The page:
Since Ériu is represented as goddess of Ireland, she is often interpreted as a modern-day personification of Ireland, although since the name "Ériu" is the older Irish form of the word Ireland, her modern name is often modified to "Éire" or "Erin" to suit a modern form.
Role and mythic portrayal
With her sisters, Banba and Fódla, she was part of a triumvirate of goddesses. When the Milesians arrived from Galicia, each of the three sisters asked that their name be given to the country. This was granted to them, although Ériu (Éire) became the chief name in use. (Banba and Fódla are still sometimes used as poetic names for Ireland, much as Albion is used as a poetic name for Great Britain.)
Ériu, Banba and Fódla are interpreted as goddesses of sovereignty.
Different texts have attributed different personal relationships to Ériu. Her husband has been named as Mac Gréine (‘Son of the Sun’). She has also been portrayed as the lover of Elatha, a prince of the Fomorians, with whom she had a son Bres, and as the mistress of the hero Lugh. Both Elatha and Ériu are described in some sources as the children of Delbaeth, indicating they may be half-siblings. Her foster-father in the Rennes Dindsenchas was Codal the Roundbreasted, whose feeding Eriu caused the land in Ireland to heave toward the sky.
Name and etymology
The University of Wales' reconstructed Proto-Celtic lexicon gives *Φīwerjon- (nominative singular Φīwerjō) as the Proto-Celtic etymology of this name. This Celtic form implies Proto-Indo-European *piHwerjon-, likely related to the adjectival stem *piHwer- "fat" (cf. Sanskrit pīvan, f. pīvarī and by-form pīvara, "fat, full, abounding") hence meaning "fat land" or "land of abundance", applied at an early date to the island of Ireland. The Proto-Celtic form became *īweriū in Q-Celtic (Proto-Goidelic). From a similar or somewhat later form were also borrowed Greek Ἰέρνη I[w]ernē and Ἰουερνία Iouernia; the latter form was converted into Latin Hibernia.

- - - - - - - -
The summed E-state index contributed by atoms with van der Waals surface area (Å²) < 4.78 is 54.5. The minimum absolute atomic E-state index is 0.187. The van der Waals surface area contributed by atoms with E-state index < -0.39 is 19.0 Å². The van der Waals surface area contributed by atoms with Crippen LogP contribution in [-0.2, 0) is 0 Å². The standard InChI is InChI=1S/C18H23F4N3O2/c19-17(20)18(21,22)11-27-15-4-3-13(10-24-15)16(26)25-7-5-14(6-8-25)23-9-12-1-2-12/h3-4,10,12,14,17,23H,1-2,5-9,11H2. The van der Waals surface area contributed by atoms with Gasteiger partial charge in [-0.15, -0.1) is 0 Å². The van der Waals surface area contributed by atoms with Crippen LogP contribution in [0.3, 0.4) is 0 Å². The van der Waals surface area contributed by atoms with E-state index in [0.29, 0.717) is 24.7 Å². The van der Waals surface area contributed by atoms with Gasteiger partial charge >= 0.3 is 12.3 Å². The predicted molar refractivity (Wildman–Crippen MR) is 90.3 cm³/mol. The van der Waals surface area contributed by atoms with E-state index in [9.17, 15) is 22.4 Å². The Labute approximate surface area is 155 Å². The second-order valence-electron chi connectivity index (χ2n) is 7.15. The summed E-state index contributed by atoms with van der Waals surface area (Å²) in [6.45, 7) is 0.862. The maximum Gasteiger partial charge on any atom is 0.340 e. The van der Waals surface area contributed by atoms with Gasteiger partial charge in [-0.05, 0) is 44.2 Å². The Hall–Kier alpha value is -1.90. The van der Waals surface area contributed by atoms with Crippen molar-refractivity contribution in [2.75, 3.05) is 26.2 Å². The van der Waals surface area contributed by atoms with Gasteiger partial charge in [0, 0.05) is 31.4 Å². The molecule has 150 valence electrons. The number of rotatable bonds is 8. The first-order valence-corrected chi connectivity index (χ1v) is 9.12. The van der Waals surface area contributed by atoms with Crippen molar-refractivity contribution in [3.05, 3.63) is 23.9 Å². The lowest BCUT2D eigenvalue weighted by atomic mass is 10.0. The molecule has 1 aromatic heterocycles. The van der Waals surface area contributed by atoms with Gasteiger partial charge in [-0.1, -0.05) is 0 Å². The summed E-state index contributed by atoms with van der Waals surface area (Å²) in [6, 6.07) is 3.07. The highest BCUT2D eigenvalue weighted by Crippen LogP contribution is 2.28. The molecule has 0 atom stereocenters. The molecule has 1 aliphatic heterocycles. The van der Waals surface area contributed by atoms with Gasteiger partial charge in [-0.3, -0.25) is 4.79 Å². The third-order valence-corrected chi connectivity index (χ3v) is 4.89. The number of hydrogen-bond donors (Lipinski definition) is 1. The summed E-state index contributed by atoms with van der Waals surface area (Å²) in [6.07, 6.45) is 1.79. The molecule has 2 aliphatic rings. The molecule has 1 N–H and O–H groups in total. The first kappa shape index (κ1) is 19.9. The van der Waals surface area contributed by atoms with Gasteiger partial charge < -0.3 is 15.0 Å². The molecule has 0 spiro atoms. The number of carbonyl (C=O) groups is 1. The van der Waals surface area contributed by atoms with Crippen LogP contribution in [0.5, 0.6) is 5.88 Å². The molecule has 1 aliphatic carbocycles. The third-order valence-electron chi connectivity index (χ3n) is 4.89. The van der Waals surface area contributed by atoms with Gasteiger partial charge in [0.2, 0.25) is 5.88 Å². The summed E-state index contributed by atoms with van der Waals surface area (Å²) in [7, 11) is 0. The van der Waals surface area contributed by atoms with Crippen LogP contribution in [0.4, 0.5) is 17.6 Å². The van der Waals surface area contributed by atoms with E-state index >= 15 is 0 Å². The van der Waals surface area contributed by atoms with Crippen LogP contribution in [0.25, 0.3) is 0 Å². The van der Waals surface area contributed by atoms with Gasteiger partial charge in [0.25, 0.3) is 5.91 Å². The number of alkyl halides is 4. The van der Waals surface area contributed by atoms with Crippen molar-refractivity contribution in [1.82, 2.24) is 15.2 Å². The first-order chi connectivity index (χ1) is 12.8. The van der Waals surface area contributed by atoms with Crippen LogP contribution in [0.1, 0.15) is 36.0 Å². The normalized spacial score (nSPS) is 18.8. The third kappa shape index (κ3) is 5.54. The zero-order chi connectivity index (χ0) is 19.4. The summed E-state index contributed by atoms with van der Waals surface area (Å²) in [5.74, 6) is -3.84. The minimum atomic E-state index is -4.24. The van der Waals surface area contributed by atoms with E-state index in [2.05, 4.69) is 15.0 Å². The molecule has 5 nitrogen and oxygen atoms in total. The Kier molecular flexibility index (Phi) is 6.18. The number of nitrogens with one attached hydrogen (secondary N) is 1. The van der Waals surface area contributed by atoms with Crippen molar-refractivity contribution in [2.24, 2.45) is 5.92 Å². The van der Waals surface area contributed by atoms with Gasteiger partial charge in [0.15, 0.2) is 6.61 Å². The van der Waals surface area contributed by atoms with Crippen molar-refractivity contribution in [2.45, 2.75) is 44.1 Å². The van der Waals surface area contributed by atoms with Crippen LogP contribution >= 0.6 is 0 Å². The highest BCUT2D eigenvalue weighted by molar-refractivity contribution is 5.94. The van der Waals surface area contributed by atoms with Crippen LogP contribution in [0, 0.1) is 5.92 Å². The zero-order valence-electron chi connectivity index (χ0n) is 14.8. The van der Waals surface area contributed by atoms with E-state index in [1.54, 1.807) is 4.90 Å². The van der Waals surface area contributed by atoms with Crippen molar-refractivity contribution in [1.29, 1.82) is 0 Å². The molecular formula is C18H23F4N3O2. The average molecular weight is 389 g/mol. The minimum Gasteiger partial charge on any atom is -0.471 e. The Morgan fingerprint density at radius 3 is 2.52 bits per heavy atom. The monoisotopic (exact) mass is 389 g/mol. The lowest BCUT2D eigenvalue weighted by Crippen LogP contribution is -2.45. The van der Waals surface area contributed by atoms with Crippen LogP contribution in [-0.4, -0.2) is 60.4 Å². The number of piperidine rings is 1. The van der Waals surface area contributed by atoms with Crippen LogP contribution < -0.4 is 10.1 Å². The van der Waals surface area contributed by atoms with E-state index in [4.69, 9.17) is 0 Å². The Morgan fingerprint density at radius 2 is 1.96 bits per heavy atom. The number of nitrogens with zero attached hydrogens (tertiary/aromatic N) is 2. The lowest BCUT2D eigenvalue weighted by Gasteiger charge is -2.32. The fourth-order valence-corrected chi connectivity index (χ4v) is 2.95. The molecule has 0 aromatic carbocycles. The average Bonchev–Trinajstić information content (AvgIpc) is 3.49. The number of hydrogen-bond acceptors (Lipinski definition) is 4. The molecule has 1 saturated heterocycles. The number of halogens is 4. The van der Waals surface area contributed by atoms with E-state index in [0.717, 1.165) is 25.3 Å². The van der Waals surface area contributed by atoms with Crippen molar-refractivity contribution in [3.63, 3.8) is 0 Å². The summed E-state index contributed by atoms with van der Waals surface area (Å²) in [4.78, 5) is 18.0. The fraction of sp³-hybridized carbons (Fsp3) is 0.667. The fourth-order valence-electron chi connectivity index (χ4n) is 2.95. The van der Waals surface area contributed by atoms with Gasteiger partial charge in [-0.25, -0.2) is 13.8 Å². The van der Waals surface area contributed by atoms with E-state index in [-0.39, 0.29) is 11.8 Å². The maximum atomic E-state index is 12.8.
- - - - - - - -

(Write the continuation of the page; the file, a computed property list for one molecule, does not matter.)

- T. W. Rolleston. Celtic Myths and Legends. New York: Dover Publications. p. 132. ISBN 9780486265070.
- Geoffrey Keating. "The History of Ireland". Foras Feasa ar Éirinn – via UCC.ie.
- Lebor Gabála Érenn. Online translation at www.ancienttexts.org
- A D Rees, B R Rees (1961). "Celtic heritage : ancient tradition in Ireland and Wales". Thames and Hudson.CS1 maint: Uses authors parameter (link)
- Marie Henri d'Arbois de Jubainville (1870). Revue celtique. p. 109.
- "Proto-Celtic—English lexicon" (PDF). Archived from the original (PDF) on 2006-01-14.
- Mallory, J.P. and D.Q. Adams, ed. Encyclopedia of Indo-European Culture. London: Fitzroy Dearborn Pub., 1997, p. 194
- Boydell, Barra. "The female harp: The Irish harp in 18th- and early–19th-century Romantic nationalism", RIdIM/RCMI newsletter XX/1 (spring 1995), 10–17.